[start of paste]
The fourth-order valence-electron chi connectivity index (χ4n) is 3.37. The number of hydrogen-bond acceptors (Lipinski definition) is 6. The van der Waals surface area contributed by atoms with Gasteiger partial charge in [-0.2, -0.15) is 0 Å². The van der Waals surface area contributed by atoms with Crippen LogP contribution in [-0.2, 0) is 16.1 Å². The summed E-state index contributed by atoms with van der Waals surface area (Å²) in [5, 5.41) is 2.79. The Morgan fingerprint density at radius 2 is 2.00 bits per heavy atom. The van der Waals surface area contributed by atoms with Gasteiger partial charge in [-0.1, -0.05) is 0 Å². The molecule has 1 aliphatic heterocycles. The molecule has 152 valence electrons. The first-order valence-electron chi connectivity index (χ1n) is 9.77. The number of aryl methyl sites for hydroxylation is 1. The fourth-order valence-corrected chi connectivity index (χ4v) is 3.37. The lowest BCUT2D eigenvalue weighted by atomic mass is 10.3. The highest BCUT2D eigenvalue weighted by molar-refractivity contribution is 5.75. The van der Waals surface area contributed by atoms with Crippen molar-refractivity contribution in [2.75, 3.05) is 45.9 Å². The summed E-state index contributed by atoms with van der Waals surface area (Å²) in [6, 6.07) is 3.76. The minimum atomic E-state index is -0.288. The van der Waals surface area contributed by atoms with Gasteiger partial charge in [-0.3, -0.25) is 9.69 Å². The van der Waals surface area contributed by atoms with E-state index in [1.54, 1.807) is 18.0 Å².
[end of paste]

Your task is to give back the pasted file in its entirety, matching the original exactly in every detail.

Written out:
The fourth-order valence-electron chi connectivity index (χ4n) is 3.37. The number of hydrogen-bond acceptors (Lipinski definition) is 6. The van der Waals surface area contributed by atoms with Gasteiger partial charge in [-0.2, -0.15) is 0 Å². The van der Waals surface area contributed by atoms with Crippen LogP contribution in [-0.2, 0) is 16.1 Å². The summed E-state index contributed by atoms with van der Waals surface area (Å²) in [5, 5.41) is 2.79. The Morgan fingerprint density at radius 2 is 2.00 bits per heavy atom. The van der Waals surface area contributed by atoms with Gasteiger partial charge in [-0.1, -0.05) is 0 Å². The molecule has 1 aliphatic heterocycles. The molecule has 152 valence electrons. The first-order valence-electron chi connectivity index (χ1n) is 9.77. The number of aryl methyl sites for hydroxylation is 1. The fourth-order valence-corrected chi connectivity index (χ4v) is 3.37. The lowest BCUT2D eigenvalue weighted by atomic mass is 10.3. The highest BCUT2D eigenvalue weighted by molar-refractivity contribution is 5.75. The van der Waals surface area contributed by atoms with Crippen molar-refractivity contribution in [2.75, 3.05) is 45.9 Å². The summed E-state index contributed by atoms with van der Waals surface area (Å²) in [6, 6.07) is 3.76. The minimum atomic E-state index is -0.288. The van der Waals surface area contributed by atoms with Gasteiger partial charge in [-0.3, -0.25) is 9.69 Å². The van der Waals surface area contributed by atoms with E-state index in [1.54, 1.807) is 18.0 Å².